Special thanks to JJ and FK for a lot of help. These two lads put up a lot of great effort. JJ, thanks for all the help in organizing, but then again, I know you were trained by the best in ITEC 😉 And to FK, for that lovely dinner and the 1200 ruppees you didn’t ask for 🙂

Missed a lot of you guys there, and hope to have a real get together some day… take care y’all.

Especially for those mathematicians living in Warsaw 🙂

Sure, you could get a lot of stuff signed by celebrities and put it on ebay, but THIS goes on your resume!

So, here is a first-program in MPI which i did about 6 months ago in Prof. Calvin Lin’s Parallel systems class.

MPI is a communication protocol for multiprocessors. The way it works, in short, is that there is a root process (kind of like the root thread in a multi threaded application). The difference in MPI is all the processes exist simultaneously (just like physical processors would already exist instead of being spawned). The root process would divide up the work to do, and send it to all the other processors via messages, hence message passing.

Each process can send messages and receive messages, but there has to be more control and discipline in message passing and sending. Its more trickier to get the message passing in the right order and structure.  But, hands-on, here is a basic example.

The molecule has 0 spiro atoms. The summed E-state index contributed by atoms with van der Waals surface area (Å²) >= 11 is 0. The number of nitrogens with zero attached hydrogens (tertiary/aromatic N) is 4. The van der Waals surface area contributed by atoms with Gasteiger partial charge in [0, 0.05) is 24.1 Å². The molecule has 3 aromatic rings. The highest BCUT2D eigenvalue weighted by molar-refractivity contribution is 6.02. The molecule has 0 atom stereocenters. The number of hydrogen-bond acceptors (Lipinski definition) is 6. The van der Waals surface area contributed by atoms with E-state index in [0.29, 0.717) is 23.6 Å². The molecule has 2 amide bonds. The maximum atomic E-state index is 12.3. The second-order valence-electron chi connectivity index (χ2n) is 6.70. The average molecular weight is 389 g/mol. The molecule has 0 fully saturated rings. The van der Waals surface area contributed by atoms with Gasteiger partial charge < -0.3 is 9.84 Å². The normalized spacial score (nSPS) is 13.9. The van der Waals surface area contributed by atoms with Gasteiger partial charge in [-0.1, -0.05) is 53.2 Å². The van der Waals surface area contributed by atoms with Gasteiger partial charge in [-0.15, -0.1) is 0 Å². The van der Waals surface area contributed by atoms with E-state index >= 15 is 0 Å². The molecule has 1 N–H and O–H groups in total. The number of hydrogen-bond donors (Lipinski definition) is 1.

This is what a basic application should be structured like. The main would initialize MPI (5-9), and then get the total number of processes participating in the computation as well as the current process number. This is where it differs from multi-threading because unlike in multithreading where you spawn threads and tell what function they would execute, all MPI processes have to execute the same code. So you need the process ID to “divide” the work. In this case, line 15 does the initialization and division of work and line 17 would do the actual work. So if you were to sum an array, the initialization would read in the array from file, and the line 17 would invoke the worker thread which would sum the data in its allocated data. The initialization can be done by any process, here i have used MY_ROOT_PROCESS to represent the root process.

int main(int argc, char** argv)
    int mynode, totalnodes;
    int mpiResCode = MPI_Init(&argc, &argv);
		printf("\nFailed to initialize MPI.");
    MPI_Comm_size(MPI_COMM_WORLD, &totalnodes);
    MPI_Comm_rank(MPI_COMM_WORLD, &mynode);
	for(int i=0;i<100;i++)
    return 0;

The trick is getting the messages right. For instance, in the worker process which is waiting for work to be allocated to it, you would have something like follows;

localbuff = new int[localDataSize];

and in the root process, which is responsible for sending out work, you would have a similar sending commands. Notice that the sequence must match, since the message passing is stateless, and maintains no information between communications.